Preparing the way for expanding the Ash Disposal Facility (ADF) at Eskom’s Kendal power station, a 3 km stream diversion has been completed by a joint venture of Concor and Lubocon Civils.


The diversion was part of the joint venture’s contract to add 65 hectares to the ADF footprint, giving the power station the necessary ash disposal capacity for the future. According to Concor contracts manager Pierre van Vuuren, the new stream is about 30 m wide and 3 to 5 m deep – channelling clean water around the ADF area.


“It was a massive undertaking, with the installation of over 4,100 gabion baskets and almost 2,000 Reno mattresses lining the waterway,” says van Vuuren. At 300 mm deep, the wider dimensions of the mattresses make them ideal for creating a stable floor for the stream. The more square-shaped gabion baskets were used mainly for the stream slopes, especially where faster water flow was expected to cause erosion.


Being filled with rock, the stacked gabions and mattresses form a monolithic structure, while the rock fill allows water to flow through the structure. At the same time, soil is retained between the rock, providing the necessary relief from hydrostatic pressure.


“Each basket was three cubic metres in volume, and they were all filled by hand,” he says. “This required more than 42,000 t of rock, and took about 120 workers over 19 months to complete.”


The rock was sourced from local quarries and crushers. A key concern of the design was to ensure the necessary robustness of the structure, so that it can withstand a 1-in-100-year flood. Sustainability is also an important aspect of the design, making sure that the new stream will be conducive to the natural vegetation of the wetland that it replaces.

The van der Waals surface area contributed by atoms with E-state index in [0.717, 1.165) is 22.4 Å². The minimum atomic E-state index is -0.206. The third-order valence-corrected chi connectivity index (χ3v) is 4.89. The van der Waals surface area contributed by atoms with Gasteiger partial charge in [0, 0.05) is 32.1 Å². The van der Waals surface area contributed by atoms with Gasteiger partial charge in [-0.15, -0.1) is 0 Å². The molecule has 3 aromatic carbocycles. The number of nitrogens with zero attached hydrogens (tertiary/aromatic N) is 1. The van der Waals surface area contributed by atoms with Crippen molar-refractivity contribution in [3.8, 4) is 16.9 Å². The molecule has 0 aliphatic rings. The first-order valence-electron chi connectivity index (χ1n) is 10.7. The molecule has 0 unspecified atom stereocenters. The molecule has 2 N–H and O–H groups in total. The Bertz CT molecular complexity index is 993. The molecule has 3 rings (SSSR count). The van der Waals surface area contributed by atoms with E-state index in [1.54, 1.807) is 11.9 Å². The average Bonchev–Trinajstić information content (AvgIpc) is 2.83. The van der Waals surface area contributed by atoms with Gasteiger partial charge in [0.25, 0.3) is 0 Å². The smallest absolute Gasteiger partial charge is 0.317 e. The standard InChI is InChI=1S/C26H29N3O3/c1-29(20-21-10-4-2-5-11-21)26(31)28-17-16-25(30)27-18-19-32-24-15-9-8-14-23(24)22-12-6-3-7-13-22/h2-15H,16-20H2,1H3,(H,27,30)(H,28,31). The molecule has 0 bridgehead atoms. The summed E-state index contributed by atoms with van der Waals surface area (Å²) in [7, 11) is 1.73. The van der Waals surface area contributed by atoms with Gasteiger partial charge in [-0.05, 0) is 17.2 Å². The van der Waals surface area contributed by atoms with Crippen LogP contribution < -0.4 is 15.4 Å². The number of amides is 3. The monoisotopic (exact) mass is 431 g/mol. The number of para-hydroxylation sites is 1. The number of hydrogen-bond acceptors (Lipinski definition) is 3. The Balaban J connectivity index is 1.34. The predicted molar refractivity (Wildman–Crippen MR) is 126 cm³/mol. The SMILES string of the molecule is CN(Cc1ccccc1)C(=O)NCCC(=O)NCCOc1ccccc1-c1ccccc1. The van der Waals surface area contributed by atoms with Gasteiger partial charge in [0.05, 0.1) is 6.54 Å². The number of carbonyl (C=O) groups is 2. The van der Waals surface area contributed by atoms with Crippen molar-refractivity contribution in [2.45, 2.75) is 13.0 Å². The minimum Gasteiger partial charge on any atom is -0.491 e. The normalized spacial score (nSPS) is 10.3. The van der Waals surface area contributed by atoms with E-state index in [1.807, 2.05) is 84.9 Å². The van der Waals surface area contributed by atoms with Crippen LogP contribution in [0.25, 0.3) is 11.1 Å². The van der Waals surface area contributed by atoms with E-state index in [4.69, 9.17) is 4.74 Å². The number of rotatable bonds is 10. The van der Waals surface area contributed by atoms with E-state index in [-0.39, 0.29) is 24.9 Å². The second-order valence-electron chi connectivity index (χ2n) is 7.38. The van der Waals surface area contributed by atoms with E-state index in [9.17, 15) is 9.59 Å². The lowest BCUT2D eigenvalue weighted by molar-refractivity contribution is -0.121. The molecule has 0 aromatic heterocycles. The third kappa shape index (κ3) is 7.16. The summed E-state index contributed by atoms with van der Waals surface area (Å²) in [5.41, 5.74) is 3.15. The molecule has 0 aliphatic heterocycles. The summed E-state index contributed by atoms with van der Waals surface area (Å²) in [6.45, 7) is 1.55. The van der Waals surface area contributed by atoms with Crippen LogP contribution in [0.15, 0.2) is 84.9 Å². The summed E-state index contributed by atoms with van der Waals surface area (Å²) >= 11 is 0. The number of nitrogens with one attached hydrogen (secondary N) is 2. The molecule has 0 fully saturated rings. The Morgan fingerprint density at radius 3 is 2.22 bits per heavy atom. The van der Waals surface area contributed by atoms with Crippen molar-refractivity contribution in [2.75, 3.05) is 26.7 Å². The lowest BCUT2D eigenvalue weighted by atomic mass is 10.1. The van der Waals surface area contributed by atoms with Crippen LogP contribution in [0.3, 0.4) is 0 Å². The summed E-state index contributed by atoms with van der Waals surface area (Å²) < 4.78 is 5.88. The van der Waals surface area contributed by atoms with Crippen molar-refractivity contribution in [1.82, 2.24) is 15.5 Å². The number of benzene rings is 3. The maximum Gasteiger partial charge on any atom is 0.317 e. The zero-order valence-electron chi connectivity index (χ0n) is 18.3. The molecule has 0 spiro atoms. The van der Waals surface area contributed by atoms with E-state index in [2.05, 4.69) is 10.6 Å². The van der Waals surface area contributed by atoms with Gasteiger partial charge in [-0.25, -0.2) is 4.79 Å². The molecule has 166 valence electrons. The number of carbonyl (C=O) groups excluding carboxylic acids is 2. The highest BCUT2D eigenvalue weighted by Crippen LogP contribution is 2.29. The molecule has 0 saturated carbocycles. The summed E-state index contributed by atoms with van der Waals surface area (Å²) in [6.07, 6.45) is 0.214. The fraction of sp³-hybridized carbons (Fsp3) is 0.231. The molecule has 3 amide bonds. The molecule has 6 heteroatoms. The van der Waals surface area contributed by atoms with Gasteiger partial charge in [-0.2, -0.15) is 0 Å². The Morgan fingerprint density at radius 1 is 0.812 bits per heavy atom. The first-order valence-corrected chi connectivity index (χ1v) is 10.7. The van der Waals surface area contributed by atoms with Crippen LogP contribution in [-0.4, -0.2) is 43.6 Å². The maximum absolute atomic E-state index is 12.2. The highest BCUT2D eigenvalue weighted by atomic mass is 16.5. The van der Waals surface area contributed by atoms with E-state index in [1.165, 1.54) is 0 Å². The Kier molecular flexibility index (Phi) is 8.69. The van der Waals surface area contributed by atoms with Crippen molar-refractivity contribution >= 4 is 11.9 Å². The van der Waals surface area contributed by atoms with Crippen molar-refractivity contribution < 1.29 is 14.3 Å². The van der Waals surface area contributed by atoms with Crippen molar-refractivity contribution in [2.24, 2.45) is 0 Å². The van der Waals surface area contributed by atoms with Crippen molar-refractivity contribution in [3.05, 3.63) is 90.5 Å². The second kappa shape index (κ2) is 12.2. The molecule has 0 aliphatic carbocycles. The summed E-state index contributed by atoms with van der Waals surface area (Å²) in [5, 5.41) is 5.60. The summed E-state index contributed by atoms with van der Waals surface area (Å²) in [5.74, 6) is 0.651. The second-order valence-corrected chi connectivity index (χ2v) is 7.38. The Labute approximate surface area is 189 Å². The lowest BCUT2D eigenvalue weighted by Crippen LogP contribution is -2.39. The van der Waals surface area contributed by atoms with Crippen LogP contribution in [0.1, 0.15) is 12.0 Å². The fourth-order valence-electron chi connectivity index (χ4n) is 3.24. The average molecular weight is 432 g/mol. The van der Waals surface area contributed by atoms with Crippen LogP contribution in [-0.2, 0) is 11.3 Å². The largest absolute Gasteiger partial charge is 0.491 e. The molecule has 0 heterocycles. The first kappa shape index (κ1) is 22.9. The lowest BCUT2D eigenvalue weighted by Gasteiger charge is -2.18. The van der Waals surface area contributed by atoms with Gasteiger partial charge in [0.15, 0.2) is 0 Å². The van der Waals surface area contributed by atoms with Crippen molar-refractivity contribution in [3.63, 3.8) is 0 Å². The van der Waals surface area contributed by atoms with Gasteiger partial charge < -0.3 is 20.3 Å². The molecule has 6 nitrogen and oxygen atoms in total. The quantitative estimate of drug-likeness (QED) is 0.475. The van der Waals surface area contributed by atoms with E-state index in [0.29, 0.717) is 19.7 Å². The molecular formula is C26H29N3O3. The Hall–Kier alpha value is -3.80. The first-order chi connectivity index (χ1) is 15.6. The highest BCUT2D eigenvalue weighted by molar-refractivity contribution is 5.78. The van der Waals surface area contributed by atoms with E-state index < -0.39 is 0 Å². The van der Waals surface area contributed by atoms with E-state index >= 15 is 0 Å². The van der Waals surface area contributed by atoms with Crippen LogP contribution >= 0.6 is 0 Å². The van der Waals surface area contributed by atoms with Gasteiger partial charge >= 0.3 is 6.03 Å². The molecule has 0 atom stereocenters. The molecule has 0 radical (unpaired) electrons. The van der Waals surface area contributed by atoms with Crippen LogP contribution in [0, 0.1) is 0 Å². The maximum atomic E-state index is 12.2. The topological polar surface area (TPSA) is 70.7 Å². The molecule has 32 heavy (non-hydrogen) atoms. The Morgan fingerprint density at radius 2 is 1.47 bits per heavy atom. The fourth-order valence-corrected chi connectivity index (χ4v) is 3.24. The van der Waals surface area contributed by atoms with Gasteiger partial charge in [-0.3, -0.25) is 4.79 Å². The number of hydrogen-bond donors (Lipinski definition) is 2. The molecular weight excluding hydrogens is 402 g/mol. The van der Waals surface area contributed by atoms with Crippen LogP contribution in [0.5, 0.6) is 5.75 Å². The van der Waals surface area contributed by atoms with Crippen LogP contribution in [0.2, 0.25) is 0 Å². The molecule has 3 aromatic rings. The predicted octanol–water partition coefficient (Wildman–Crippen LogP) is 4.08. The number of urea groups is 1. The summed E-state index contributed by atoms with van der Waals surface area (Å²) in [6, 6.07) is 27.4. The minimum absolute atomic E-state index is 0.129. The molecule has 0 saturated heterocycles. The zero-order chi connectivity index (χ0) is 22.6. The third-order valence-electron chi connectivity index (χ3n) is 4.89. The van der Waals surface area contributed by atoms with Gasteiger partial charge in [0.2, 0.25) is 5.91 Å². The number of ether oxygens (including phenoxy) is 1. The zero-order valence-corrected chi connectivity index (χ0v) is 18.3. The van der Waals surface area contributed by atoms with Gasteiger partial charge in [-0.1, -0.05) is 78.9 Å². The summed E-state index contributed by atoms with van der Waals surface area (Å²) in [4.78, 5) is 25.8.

“The base of the stream comprises wetland material, which we took from the wetland itself, while the sides are layered with topsoil,” he explains. “This is allowing the rapid revegetation of the stream with reeds and other aquatic life.”


The addition of biodegradable hydro mulch blankets on the sides helps to prevent erosion for the first six months after completion, and a seeds spray fosters the growth of grass as a ground covering. Almost 70,000 square metres of geotextile was applied to the subsoils and stream diversion.


To accommodate the topography of the landscape and predicted flow rates of the stream, the diversion is comprised of four different ‘sections’, each with their own design characteristics. The Type A section is lined with gabion baskets and a biodegradable blanket, prioritising the stability of topsoil to prevent erosion while facilitating the rapid growth of plants. Type B is the flatter portion of the stream, while Type C comprises 17 steps where the stream descends more steeply and water flow accelerates. Type D, similar to Type A, has wetland material at the bottom and topsoil on the sides.


The diversion of the stream has been a central aspect of the ADF expansion at Kendal, requiring the work to be carefully scheduled in accordance with environmental regulations. These rules specified that certain activities on the new ADF area could only proceed once the stream diversion was complete.


“Every aspect of this project is conducted with priority being given to the environmental aspects,” concludes van Vuuren.

Pierre van Vuuren, contracts manager at Concor.

Concor’s Kendal ADF contract includes a substantial stream diversion.

The new stream is about 30 metres wide and three to five metres deep.

Construction of the stream saw over 4,100 gabion baskets and some 42,000 t of rock being used.

Each gabion basket was three cubic metres in volume and they were all filled by hand.

The stream diversion will channel clean water around the ADF area.